When people hear the word "generous" or "generosity," the first thing that often comes to mind is something of monetary value. Being generous can mean donating to charity, for example. But money is far from the only way you can be generous, and being generous makes for a more fulfilling life (in my opinion).
This was simply something that was on my mind, so here we go.
Be Generous With Laughter
It's cliche, but laughter can be the best medicine - whether you're the one laughing, or making someone else laugh. I would never want to live a life without laughter. (Million Dollars, But nope.)
One of my clients actually caused me to think about this. Whenever she finds something funny, she puts everything she has behind her laugh. She's one of those people who will burst out laughing and be the last one to stop.
Some may find that annoying, but I think it's pretty awesome, especially since we tend to find the same things funny, so it's easy to make her laugh.
Laughing is interesting because it's something that comes naturally to me now, but didn't years ago. When I was in a phase (for lack of better term), I didn't see the point in humor, or laughter. I actively refused to be happy, I took life way too seriously, and I walled myself off from amusement. Don't ask me what I was thinking; it was a horrible way to live.
These days, I laugh often - especially at myself. Or my pets. I crack jokes (that fail) a lot. I try to see the humor in certain situations that used to frustrate me. As a result, I'm much happier.
It's been scientifically proven that smiling is easier than frowning, and that when you smile, you're releasing dopamine and serotonin and giving yourself a hit of happiness. Plus, laughing a lot can be an ab workout. And there's nothing like getting into a laughing fit with someone else where neither of you can stop laughing because the other person keeps laughing and it's just a circle of laughter. Win win.
Be Generous With Your Time
It kills me a little bit to see people respond to charitable causes with "I have no money to donate!"
Why not donate your time instead?
Time - in my opinion - is far more valuable than money. You can make more money. You can't create time. And people putting in volunteer work is just as necessary to business operations as money is.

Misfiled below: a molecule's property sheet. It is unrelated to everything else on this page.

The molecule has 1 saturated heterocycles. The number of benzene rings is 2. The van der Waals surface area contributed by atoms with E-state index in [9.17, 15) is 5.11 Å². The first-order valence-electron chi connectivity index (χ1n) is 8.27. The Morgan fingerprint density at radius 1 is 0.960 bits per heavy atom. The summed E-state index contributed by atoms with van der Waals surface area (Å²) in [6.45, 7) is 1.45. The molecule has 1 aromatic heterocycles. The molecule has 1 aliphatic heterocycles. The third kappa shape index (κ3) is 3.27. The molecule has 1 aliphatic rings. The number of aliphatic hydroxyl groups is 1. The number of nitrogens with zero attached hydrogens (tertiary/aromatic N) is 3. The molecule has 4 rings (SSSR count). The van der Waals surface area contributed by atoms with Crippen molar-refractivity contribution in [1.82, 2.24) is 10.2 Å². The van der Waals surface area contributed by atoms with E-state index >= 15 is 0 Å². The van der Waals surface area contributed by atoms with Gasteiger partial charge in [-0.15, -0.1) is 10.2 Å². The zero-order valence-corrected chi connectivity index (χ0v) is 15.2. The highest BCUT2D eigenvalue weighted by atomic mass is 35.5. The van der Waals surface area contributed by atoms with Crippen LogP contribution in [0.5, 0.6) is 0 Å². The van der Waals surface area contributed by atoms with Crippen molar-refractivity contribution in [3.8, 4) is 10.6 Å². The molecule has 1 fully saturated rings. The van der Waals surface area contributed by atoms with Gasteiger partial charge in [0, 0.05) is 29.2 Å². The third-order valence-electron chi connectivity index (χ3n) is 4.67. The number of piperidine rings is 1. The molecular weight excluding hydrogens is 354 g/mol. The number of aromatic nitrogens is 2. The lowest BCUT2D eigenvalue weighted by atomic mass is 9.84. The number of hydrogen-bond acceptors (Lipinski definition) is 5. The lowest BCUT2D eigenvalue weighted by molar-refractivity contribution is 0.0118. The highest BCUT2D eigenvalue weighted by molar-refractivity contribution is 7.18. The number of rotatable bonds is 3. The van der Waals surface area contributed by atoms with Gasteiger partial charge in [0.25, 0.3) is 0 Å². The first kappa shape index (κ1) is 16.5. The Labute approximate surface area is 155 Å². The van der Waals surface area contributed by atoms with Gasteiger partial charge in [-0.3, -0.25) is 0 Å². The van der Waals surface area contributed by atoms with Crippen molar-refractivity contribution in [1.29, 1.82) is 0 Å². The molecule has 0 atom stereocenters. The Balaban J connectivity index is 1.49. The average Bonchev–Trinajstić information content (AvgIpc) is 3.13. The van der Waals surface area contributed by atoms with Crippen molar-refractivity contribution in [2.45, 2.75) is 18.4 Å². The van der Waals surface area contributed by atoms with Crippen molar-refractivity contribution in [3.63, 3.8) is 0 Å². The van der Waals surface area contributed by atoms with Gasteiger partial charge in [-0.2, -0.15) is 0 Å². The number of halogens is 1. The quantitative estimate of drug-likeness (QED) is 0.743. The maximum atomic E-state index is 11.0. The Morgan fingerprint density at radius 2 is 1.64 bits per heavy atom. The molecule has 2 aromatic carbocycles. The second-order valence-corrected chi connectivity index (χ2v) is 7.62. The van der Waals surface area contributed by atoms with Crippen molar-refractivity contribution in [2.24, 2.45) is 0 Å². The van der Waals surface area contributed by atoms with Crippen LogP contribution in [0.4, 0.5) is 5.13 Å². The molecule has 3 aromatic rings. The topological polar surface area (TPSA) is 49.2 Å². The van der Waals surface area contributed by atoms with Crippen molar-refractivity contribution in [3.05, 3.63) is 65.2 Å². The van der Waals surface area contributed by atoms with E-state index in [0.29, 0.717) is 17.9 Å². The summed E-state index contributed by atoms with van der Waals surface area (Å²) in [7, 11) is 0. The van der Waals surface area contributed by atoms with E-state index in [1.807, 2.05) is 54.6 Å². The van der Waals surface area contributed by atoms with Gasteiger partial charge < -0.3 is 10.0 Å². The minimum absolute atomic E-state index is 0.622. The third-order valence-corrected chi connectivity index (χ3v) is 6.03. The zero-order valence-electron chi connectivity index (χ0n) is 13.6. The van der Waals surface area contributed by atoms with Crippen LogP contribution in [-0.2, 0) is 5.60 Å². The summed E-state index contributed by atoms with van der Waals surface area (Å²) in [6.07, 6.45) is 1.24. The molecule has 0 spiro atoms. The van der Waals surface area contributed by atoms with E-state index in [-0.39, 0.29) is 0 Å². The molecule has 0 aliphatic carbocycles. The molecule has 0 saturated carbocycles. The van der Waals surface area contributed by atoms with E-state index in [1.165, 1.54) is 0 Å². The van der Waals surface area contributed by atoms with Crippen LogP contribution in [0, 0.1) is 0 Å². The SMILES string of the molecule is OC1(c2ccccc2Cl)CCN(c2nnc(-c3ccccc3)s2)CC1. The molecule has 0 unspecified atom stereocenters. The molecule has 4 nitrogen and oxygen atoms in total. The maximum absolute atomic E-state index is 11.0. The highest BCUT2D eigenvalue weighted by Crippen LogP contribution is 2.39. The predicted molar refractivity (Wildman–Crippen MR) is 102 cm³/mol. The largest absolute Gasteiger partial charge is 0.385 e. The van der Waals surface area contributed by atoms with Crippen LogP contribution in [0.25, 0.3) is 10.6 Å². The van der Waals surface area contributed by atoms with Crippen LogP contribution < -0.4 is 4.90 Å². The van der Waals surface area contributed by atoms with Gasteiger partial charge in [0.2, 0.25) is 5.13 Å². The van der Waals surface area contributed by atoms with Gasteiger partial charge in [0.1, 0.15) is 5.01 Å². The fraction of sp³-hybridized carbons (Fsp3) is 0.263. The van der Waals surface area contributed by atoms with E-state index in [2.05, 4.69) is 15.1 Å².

Beyond that, giving someone your time or your (undivided) attention is a rare commodity these days. We're all "busy" and have something else to do, so being generous with either is pretty special.
Alternatively, you can do something nice for someone else so they don't have to spend their time doing it. When someone offers to take something off my plate, I'm always grateful for it.
Be Generous With Your Words
Many of us take simple things like friendship for granted. When is the last time you thanked someone for being your friend?
Here's another one - have you ever tried to reach out and tell a content creator how much you appreciate their work?
We assume that by being a friend in return, or by being a consumer, that our actions are speaking for themselves. While that might be true, it still feels good to have someone actively acknowledge it.
Thank people and let them know that you're grateful to have them in your life. It could be a boss, mentor, coworker, friend, family member, acquaintance, or someone you admire.
Give praise when it's earned, encouragement when it's needed, or advice when it's asked for. Give compliments when they come naturally.
It might seem silly at first, but unless the person is a jerk, everyone enjoys feeling appreciated.
Be Generous With Your Love
I don't think there's enough love in this world. Everyone always seems to be on the lookout for how they can tear someone else down. Our minds are quick to make snap judgments, often negative ones. We naturally assume the worst about people.
Yet, I'm willing to bet most people just want to be loved, or feel loved. Or even just connected. Not alone.
So why aren't we giving out what we want back?
I know I've had my fair share of trust issues in the past that have left me jaded, feeling like love isn't worth putting out into the world because I'll just get hurt. But...that's not really rational, and I'm sure I'll end up getting hurt eventually because that's how life works.
In the meantime, me hiding behind a curtain of fear is possibly hurting others, and I don't feel like my best self when I'm approaching the world from such a negative perspective.
If you've been to RTX, I'm willing to bet you've felt a strong sense of community just from being there. It doesn't take words to communicate that; the atmosphere is simply welcoming. Post-RTX blues are a thing because we don't feel that in our daily lives, and that's a shame.
It's easy to be a more caring person. Take a genuine interest in someone else's well-being; smile at someone; offer a hug or a shoulder to cry on; remind someone of your love; don't judge harshly; assume the best of people; do anything else I listed off above.
Being generous isn't difficult, it just requires conscious effort until it becomes habit.